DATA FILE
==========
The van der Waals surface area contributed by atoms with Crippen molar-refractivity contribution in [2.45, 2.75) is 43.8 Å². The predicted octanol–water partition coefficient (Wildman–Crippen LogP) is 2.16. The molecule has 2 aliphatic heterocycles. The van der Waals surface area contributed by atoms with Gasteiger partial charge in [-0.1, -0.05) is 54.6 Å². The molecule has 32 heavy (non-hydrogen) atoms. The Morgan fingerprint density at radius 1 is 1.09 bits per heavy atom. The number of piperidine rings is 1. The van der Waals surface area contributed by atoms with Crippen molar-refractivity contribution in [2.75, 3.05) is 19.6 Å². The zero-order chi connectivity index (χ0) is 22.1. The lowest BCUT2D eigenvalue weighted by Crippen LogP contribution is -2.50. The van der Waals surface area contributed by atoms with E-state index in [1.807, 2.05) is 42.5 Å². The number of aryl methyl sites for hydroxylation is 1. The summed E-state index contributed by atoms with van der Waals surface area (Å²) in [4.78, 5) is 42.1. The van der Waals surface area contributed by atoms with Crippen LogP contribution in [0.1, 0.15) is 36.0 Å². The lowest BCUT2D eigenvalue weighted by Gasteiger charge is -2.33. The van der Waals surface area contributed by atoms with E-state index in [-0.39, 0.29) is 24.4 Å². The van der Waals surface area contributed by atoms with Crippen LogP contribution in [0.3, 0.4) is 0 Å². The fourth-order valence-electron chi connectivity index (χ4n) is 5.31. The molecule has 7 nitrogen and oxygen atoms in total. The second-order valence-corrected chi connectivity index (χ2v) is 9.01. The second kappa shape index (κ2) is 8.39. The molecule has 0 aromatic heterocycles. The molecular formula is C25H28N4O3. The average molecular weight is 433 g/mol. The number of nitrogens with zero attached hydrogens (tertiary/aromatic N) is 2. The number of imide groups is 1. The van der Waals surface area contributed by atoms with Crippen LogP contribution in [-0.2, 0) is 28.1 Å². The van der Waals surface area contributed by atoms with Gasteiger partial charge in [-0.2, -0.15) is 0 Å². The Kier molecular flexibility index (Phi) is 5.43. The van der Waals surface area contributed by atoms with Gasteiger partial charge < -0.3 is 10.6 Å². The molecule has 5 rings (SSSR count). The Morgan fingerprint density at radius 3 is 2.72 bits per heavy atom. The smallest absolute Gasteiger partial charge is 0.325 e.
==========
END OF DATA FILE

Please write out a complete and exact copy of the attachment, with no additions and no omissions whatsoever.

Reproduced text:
The van der Waals surface area contributed by atoms with Crippen molar-refractivity contribution in [2.45, 2.75) is 43.8 Å². The predicted octanol–water partition coefficient (Wildman–Crippen LogP) is 2.16. The molecule has 2 aliphatic heterocycles. The van der Waals surface area contributed by atoms with Gasteiger partial charge in [-0.1, -0.05) is 54.6 Å². The molecule has 32 heavy (non-hydrogen) atoms. The Morgan fingerprint density at radius 1 is 1.09 bits per heavy atom. The number of piperidine rings is 1. The van der Waals surface area contributed by atoms with Crippen molar-refractivity contribution in [2.75, 3.05) is 19.6 Å². The zero-order chi connectivity index (χ0) is 22.1. The lowest BCUT2D eigenvalue weighted by Crippen LogP contribution is -2.50. The van der Waals surface area contributed by atoms with E-state index in [1.807, 2.05) is 42.5 Å². The number of aryl methyl sites for hydroxylation is 1. The summed E-state index contributed by atoms with van der Waals surface area (Å²) in [4.78, 5) is 42.1. The van der Waals surface area contributed by atoms with Crippen LogP contribution in [0.1, 0.15) is 36.0 Å². The lowest BCUT2D eigenvalue weighted by Gasteiger charge is -2.33. The van der Waals surface area contributed by atoms with E-state index in [-0.39, 0.29) is 24.4 Å². The van der Waals surface area contributed by atoms with Crippen LogP contribution in [0.3, 0.4) is 0 Å². The fourth-order valence-electron chi connectivity index (χ4n) is 5.31. The molecule has 7 nitrogen and oxygen atoms in total. The second-order valence-corrected chi connectivity index (χ2v) is 9.01. The second kappa shape index (κ2) is 8.39. The molecule has 0 aromatic heterocycles. The molecular formula is C25H28N4O3. The average molecular weight is 433 g/mol. The number of nitrogens with zero attached hydrogens (tertiary/aromatic N) is 2. The number of imide groups is 1. The van der Waals surface area contributed by atoms with Crippen LogP contribution in [-0.2, 0) is 28.1 Å². The van der Waals surface area contributed by atoms with Gasteiger partial charge in [-0.2, -0.15) is 0 Å². The Kier molecular flexibility index (Phi) is 5.43. The van der Waals surface area contributed by atoms with Gasteiger partial charge < -0.3 is 10.6 Å². The molecule has 5 rings (SSSR count). The Morgan fingerprint density at radius 3 is 2.72 bits per heavy atom. The smallest absolute Gasteiger partial charge is 0.325 e.